Cilasoft Sales Boosted by Security Migrations
June 25, 2013 Dan Burger
Cilasoft, an international software company based in France that specializes in security, audit, and compliance software for the IBM Power Systems running the IBM i operating system, is reporting a 20 percent gain in revenue in 2012, according to company president Guy Marmorat.
A growing portion of the increases comes from companies already equipped with security software. These replacement deals, which Marmorat estimated were responsible for one-fifth of all sales in 2011, have increased to more than one-third of Cilasoft sales in the first quarter of 2013. To better accommodate IBM i shops that are unhappy with their previous security software vendor, Cilasoft has worked out a “migration path program” that translates rules from the previous product to Cilasoft.
“We have a strong, well-selected partner channel that is increasing each year. It’s doing good job for customers and our customers generally behave as if they were our sales people and we get new leads this way,” Marmorat says.
The primary reasons for companies’ dissatisfaction with existing security software is increased cost combined with a lack of product enhancements, according to the Cilasoft president.
“When a change occurs in their hardware [such as an upgrade to a new machine or the addition of a virtual partition] that will have a significant impact on a company’s software budget,” Marmorat says. “Companies are taking this opportunity to revisit what products are available on the security and compliance market and think to switch. As a result, more companies are evaluating and choosing to buy our products. Lack of flexibility is also an issue. Security and compliance are not static. Customer applications and technical environments are changing, which brings new potential breaches and making reports and alerts inaccurate. Companies are complaining about that, too.”
One advantage Cilasoft has over some competitors is its pricing, which is tied to the processor group. The company levies no additional charges based on the number of partitions a company is using.
“We know that IBM is currently working on a new software licensing model and we will wait and see if it is more convenient for our customers,” Marmorat says, leaving the door open to possible licensing changes in the future. (For more details on what IBM has in mind, see “IBM Is Working On New Software Licensing Schemes”, which was published by IT Jungle in April.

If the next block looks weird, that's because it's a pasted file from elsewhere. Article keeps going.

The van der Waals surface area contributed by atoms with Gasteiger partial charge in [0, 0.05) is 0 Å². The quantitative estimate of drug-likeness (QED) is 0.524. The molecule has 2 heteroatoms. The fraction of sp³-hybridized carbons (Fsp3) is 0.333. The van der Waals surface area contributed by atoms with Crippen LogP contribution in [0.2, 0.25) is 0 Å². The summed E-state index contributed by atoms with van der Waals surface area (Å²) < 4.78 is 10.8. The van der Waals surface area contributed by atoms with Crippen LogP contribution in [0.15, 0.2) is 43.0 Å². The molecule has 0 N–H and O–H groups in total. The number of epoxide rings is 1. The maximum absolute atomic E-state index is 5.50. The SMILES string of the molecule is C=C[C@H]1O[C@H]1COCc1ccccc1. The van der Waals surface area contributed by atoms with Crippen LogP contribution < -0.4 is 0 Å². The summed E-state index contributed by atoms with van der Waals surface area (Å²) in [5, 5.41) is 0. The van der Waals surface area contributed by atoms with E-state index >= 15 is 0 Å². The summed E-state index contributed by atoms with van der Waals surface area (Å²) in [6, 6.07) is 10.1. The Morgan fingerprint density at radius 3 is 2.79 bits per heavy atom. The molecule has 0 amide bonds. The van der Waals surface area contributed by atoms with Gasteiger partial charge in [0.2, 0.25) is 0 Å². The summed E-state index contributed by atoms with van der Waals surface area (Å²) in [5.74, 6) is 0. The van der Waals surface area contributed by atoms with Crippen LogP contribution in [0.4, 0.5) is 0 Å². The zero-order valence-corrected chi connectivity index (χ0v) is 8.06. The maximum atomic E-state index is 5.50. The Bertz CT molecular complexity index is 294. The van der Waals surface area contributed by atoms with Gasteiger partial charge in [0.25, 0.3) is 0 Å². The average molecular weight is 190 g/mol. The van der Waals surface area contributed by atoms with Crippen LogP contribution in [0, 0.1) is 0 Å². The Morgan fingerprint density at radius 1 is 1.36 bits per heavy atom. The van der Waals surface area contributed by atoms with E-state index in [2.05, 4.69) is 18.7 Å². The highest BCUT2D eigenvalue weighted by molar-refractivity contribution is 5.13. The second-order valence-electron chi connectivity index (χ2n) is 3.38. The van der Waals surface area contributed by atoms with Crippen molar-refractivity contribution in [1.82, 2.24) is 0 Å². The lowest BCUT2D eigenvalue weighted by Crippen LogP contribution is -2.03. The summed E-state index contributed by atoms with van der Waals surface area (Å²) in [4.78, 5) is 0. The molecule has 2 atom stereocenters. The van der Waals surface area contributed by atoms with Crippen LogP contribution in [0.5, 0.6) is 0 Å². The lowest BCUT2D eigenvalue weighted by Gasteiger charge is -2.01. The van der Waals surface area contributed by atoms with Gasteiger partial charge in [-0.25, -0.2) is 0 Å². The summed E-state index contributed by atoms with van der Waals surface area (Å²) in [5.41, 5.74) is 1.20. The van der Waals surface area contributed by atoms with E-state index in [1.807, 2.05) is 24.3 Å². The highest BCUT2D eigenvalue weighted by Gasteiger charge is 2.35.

The Cilasoft product lineup is led by a tool called CONTROLLER, which was designed for controlling and monitoring network security via the exit points IBM built into the IBM i OS to augment traditional 5250 access. Cilasoft covers the most popular exit points–like FTP, ODBC, DDM, and SQL–as well as some of the more obscure ones, including the Distributed Relational Database Access (DRDA) protocol. Much of its success can be attributed to its combination of being highly customizable, yet simple enough that an IBM i technical expert isn’t required to configure the monitoring and protection required in regulated environments.
The latest enhancements to CONTROLLER, covering more exit points, were announced in February.
Marmorat says the company is now focusing on new features like message queue auditing and monitoring and better integration with SIEM products. The company is also working on audit models for some well-known ERP (but unnamed) software vendors.
Cilasoft products have received “Ready for Pure System” certification from IBM, a program that IBM i chief architect Steve Will says is a key to the success of Pure Systems.
“From what I heard and saw from this machine, it looks promising,” Marmorat noted. “I noticed that only a few of our customers are planning to upgrade to Pure Systems in the short term. But I expect a more significant move will happen later.”
Cilasoft is hosting a webinar Thursday, June 27, that will cover five access point controls that optimize IBM i security and compliance. The topics to be covered include: STRSQL at the statement level, unauthorized interactive jobs, interactive joblogs, access to command lines, and access to critical files. The session begins at 1 p.m. EDT. For additional information and registration, click on this link.